Deploy a GraphQL Server with Prisma

Summary

In this essay I’ll walk you through how to create a GraphQL Server (using Apollo Server Micro) on a serverless platform (using Vercel), connect it (via Prisma) to a PostgreSQL database (hosted on ScaleGrid), and have the server connect to your client (a React app that uses Apollo Boost).

TL;DR: here’s a demo, and here’s the Github repo.

Introduction

But first, let’s do a quick big-picture overview of how an app usually works. For several decades now, applications have utilized a three-tiered model of how data is handled and presented to the end-user:

Recent advances in technology (Vercel’s NextJS platform used in conjunction with Prisma) have been able to securely merge the app and server into a single entity (via server-side rendering and data hydration at runtime), thus radically simplifying the web development approach.

However, there are many use cases for which the app and server need to remain separate, for example if you want to create an API that’s accessible by other apps and the general public. For this essay, we’ll keep them separate.

Caveats

There are a few caveats to keep in mind when creating a GraphQL server on a serverless platform. Here’s what Guillermo, Vercel’s founder, says about that:

A. Database Account Setup

  1. Create an account at ScaleGrid.io and create a PostgreSQL database with AWS as your cloud provider, and Dedicated Hosting. Go on to create a dedicated PostgreSQL deployment configuration of your choice. Be sure to Enable SSL. For the firewall, enter 0.0.0.0/0 as your IP CIDR; this allows your database to be reached from any IP address. Later, we’ll show you how to limit access to your database.

B. App Setup

  1. Next, clone and download this demo repository. It will function as the basis of your client and server.
  2. Install all dependencies (e.g. npm i or yarn — in this example we’ll mostly use yarn). You’ll notice a serverless entrypoint at /api/index.js , as well as an example database schema at /prisma/schema.prisma , some seed data at /prisma/seed, as well as the corresponding GraphQL schema at /graphql/typeDefs and example resolvers at /graphql/resolvers . The app itself is located at /src. The now.json file contains your environment variables, which we’ll need to set up later.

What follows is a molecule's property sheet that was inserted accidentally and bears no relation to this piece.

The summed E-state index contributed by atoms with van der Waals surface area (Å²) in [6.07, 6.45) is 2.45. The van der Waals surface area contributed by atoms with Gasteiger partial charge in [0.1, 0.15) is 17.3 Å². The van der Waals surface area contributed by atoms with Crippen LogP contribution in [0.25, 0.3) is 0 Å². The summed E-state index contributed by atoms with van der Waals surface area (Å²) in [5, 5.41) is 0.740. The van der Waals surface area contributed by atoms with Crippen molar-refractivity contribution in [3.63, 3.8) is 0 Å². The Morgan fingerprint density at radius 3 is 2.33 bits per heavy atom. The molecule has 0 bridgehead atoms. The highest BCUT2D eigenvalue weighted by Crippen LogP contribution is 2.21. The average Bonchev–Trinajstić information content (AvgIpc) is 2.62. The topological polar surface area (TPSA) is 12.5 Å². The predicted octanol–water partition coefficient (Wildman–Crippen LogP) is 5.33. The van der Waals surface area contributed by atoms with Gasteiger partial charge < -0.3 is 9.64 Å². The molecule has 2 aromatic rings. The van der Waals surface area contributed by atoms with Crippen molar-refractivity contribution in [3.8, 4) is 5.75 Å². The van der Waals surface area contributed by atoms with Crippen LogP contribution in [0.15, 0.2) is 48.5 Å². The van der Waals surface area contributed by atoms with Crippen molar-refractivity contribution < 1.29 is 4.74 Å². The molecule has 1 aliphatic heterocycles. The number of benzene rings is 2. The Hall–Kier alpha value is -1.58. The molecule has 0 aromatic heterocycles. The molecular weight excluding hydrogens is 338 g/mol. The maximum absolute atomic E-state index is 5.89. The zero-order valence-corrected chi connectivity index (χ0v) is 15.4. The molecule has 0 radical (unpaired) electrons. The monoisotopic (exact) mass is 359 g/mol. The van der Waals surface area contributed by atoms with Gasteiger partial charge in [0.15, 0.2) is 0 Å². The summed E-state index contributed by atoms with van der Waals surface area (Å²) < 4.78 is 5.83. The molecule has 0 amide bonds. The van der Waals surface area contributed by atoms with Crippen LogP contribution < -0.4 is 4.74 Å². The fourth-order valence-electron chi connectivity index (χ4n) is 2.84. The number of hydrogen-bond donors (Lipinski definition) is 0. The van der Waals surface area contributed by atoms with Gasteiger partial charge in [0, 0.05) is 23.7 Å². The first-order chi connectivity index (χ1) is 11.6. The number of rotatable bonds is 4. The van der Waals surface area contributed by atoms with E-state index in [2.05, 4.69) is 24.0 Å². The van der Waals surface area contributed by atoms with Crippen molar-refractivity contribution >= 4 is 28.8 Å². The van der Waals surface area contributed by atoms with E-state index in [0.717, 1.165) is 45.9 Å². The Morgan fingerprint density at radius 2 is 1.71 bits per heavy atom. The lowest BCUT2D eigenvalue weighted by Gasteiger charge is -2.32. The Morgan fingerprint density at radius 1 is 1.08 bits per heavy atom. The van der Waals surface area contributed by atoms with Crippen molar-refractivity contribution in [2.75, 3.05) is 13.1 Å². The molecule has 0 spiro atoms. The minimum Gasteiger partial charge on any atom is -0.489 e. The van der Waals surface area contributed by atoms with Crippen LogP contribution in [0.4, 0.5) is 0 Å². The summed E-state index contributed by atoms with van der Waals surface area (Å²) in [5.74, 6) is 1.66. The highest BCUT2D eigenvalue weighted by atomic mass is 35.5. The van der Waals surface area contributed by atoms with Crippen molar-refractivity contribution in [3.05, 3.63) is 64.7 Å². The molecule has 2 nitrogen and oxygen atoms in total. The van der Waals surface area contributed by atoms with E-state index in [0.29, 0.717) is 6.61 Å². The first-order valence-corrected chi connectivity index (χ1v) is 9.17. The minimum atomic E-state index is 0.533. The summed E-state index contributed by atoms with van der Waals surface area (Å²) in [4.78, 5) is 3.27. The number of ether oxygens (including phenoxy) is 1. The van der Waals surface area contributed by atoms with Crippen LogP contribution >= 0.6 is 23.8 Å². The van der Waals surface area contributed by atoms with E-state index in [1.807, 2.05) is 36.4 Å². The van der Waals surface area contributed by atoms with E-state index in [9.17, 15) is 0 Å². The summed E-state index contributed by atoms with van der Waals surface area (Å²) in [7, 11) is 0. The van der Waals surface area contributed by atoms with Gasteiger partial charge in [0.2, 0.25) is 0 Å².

C. Database Setup

  1. In your ScaleGrid account, once your database cluster has been created, navigate to your PostgreSQL database and into the Users & DBs tab. Create a New User (e.g. admin) and create a new password. ScaleGrid requires the use of at least one special character in your password — since we’ll be using the password later in Prisma as part of a secure URL, we cannot use the character @ in our password (and possibly others). Uncheck both Can create DB and Can create role. Write down the username and password in a secure place.
  2. Next, create a new database (e.g. my_database) also in the Users & DBs tab. Make sure to assign the user you just created as its owner.

D. Create Your PostgreSQL Url

  1. Now we need to create a connection URL to your PostgreSQL database using the following format:
    postgresql://__username__:__password__@__postgres__:5432/__database__?ssl=true.
  2. The __username__ , __password__ , and __database__ portions you created in the Database Setup above.
  3. To get the __postgres__ portion, go back to the Overview tab. There, you’ll see a connection string that starts with jbdc:postgresql:// and continues with :5432/<your-database-name> . The part between those two parts is your __postgres__ string.
  4. Write down the complete PostgreSQL connection url in a secure place.

E. Create an Account With or Sign into Vercel

  1. If you don’t already have an account with Vercel, sign up here (and create a team / org if necessary): https://vercel.com/signup
  2. If you haven’t already installed Vercel’s command-line interface (CLI):
    yarn global add now or npm i -g now .
  3. Log into now via the CLI: now login

F. Add Secrets

1. Add Secret DATABASE_URL to Prisma

You’ll notice that the prisma/schema.prisma file uses an environment variable for the PostgreSQL database connection string env("DATABASE_URL"). Make it available to Prisma by entering into your CLI: